An affront to public decency.

No particular point to tonight’s entry … just offloading a radio-related memory that goes all the way back to my elementary school days.

In the late ’70s and early ’80s, two stations in Rochester, N.Y., faced off in the hard-rock/album-oriented radio market — WCMF 96.5, and WMJQ “Magic 92” 92.5.

WCMF was winning the battle, and WMJQ was starting to get desperate.

So — I’m guessing this was sometime around 1982 — Magic 92 decided to play a little blue, adopting the slogan “Kick-Ass Rock and Roll.”

(It didn’t use the slogan on this October 1980 airplay chart, so it must have come along a little bit later.)

I saw a mention of that online tonight, and it reminded me of the infamous Magic 92 T-shirts that circulated around town for a season or two, bearing the “Kick-Ass Rock and Roll” slogan.

In my memory, they are classic early-’80s softball-style shirts, though they might really have been short-sleeved Ts. I cannot find a picture of one online for the life of me.

Every so often I would see one in a public place, and to an impressionable lad like myself, they carried a certain frisson of the forbidden.

Certainly, my parents — and all my friends’ parents — would not have let their kids walk out of the house with a Kick-Ass Rock and Roll T-shirt on.

I have a vague recollection that the shirts were banned in the schools of my hometown, as well. (Again, I was in elementary school at the time; this was the sort of rumor that magically trickled down from the exciting, distant world of the big kids.)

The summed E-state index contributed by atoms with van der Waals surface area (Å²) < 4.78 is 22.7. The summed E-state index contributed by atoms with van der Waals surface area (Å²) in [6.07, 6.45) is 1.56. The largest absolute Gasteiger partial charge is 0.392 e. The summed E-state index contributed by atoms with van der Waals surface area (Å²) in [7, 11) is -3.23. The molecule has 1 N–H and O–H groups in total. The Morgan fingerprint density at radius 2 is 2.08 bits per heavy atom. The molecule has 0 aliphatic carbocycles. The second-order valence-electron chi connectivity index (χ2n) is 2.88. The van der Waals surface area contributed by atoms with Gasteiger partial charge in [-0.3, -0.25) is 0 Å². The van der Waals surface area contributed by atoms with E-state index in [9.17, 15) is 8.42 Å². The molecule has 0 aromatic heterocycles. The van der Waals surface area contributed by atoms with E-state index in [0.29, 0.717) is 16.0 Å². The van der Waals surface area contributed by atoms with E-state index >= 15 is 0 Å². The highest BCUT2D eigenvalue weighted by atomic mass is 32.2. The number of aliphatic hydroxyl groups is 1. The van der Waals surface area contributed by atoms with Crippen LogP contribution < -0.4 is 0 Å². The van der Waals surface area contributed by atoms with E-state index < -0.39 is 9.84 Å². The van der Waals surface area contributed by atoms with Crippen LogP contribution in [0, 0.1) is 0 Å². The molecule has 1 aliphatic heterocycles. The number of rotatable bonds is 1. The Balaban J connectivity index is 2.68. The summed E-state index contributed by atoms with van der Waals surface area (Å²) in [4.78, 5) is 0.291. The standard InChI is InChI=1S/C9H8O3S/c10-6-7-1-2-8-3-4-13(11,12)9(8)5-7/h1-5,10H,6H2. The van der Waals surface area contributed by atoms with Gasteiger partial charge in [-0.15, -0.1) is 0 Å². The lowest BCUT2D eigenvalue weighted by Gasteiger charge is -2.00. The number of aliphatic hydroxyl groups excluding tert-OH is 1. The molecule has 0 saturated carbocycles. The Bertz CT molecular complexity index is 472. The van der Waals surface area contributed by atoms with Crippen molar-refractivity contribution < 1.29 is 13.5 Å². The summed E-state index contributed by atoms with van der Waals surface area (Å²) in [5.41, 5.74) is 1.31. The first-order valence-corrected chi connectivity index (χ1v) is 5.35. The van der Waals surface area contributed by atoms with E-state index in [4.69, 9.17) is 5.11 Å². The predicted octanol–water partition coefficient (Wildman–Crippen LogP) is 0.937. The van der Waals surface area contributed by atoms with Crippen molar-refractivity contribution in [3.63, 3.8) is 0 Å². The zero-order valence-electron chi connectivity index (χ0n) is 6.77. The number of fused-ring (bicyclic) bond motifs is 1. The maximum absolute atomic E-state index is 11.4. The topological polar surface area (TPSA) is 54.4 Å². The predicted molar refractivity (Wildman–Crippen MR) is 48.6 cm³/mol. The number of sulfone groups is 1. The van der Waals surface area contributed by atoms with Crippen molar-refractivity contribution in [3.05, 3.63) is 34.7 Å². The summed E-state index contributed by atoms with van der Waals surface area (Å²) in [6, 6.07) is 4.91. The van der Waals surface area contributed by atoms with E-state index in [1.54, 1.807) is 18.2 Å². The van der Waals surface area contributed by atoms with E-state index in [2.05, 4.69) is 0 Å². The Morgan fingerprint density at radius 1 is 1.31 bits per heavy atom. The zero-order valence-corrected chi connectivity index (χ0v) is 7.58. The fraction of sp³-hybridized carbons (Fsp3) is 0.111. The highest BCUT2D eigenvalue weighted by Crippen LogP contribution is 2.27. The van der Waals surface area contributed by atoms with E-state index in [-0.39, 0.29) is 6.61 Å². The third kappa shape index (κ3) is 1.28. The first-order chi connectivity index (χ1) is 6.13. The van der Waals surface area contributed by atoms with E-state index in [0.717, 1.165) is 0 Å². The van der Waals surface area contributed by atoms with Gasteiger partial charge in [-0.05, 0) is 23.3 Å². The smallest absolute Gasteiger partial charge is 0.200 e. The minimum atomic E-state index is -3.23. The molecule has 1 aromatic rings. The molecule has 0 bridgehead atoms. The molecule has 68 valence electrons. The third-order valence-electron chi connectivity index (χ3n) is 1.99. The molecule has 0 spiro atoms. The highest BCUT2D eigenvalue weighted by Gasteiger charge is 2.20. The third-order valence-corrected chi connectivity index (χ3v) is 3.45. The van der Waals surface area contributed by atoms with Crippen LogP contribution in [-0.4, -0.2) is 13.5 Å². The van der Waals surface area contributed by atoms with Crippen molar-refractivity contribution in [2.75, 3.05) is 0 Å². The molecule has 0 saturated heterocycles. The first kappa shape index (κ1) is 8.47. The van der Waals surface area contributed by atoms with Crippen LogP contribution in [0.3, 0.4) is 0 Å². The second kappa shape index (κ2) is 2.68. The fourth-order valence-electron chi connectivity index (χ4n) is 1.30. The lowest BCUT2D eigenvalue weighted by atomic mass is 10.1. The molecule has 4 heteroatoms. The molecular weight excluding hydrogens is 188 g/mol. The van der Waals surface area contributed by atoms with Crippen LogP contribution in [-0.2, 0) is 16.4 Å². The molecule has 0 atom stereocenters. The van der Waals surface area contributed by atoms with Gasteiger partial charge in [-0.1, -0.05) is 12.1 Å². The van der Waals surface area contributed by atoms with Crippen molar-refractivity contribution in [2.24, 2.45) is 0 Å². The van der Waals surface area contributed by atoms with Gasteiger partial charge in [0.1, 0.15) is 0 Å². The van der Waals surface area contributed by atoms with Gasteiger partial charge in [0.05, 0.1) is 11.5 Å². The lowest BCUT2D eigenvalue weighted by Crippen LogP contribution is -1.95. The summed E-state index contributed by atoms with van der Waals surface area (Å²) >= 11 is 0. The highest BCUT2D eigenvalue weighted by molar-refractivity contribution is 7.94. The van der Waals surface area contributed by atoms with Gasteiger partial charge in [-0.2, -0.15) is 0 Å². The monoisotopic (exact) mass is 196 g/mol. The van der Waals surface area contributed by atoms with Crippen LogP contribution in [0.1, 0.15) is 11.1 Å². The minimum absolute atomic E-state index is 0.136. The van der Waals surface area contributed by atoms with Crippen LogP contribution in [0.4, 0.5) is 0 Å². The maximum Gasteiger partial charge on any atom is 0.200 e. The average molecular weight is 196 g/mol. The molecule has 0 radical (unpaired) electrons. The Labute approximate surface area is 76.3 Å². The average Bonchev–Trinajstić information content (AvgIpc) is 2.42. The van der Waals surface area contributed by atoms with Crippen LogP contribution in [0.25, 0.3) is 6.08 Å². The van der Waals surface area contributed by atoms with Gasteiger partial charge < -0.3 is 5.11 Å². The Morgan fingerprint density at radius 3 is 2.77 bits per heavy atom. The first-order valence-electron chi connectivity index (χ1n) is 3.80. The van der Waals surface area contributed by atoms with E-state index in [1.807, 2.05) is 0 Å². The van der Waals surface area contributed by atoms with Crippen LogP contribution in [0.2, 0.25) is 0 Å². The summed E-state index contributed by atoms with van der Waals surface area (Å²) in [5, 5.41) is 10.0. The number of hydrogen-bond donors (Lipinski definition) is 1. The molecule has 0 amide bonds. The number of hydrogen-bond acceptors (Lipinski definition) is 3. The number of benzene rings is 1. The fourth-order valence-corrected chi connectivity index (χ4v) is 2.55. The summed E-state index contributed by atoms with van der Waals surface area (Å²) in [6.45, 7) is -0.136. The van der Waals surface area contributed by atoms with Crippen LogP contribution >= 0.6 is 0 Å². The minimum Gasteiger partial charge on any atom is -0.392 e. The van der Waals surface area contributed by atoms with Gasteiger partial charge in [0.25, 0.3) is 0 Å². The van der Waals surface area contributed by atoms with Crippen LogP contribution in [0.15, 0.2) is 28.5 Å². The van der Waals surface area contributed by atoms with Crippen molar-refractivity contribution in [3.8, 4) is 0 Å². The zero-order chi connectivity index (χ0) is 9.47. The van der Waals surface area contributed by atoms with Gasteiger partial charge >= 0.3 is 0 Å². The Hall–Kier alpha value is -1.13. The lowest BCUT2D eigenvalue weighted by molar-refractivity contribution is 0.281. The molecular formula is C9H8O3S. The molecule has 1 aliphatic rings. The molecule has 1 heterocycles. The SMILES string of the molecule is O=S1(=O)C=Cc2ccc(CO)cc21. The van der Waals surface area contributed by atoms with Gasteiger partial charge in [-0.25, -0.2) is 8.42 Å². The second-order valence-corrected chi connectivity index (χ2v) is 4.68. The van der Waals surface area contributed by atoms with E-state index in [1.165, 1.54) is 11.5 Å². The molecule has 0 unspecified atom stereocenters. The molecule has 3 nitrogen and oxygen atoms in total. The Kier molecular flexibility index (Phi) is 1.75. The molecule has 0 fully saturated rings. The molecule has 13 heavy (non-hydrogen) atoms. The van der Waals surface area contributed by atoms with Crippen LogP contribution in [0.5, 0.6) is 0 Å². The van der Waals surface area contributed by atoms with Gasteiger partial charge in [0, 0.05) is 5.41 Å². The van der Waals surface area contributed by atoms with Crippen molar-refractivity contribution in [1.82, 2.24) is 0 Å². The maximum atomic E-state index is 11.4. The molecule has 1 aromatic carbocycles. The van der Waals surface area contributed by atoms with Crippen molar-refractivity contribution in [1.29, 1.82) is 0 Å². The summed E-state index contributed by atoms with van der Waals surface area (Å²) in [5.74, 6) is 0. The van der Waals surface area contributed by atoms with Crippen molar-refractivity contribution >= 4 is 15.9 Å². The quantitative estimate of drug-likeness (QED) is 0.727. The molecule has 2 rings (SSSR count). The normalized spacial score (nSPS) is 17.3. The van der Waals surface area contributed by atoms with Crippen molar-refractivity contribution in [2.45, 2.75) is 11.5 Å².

Those who dared wear them — at the grocery store, or Silver Stadium, or at the Fourth of July celebration — seemed just a little dangerous, a little devil-may-care. The sorts of people who listened to loud, clangorous, treasonous rock music that only existed at the very edges of my imagination.

Today, of course, I know the shirt-wearing lumpen were listening to nothing more dangerous than Foreigner and For Those About To Rock We Salute You. Which is to say, nothing particularly dangerous at all.

And the whole “edgy” stunt seems kinda silly in retrospect … both in regards to the people who dreamed it up, and the people who saw it as an affront to the public good.

Still, seeing the “Kick-Ass Rock and Roll” slogan reminded me of growing up — of being that age when you’re just starting to collect diverse information from the teenage and grown-up worlds, and trying to make sense of it all.

As for the radio competition, WCMF won — and in fact is still on the air today, playing hard rock of various vintages.

Having lost the album-rock battle, WMJQ switched sometime around 1984 to a Top 40 format — only to get its arse kicked in that format by Rochester’s preferred Top 40 station, WPXY.

(I was a Q92 listener during the year or two of my life when I liked Top 40, sometime around middle school. Didn’t seem like it helped them much.)

The 92.5 FM frequency finally got occupied by a station capable of owning its niche: country station WBEE.

(The joke around Rochester, apparently, is that the station’s call letters stand for “We’ve Been Everything Else.” It’s a fair cop.)

I guess WBEE’s success means it won’t have to resort to cheap tricks (or Cheap Trick) to attract attention.

Which is good: The high-school principals of Rochester have enough to worry about these days without having to deal with “92.5 FM: Shitkicking Country Hits” T-shirts.

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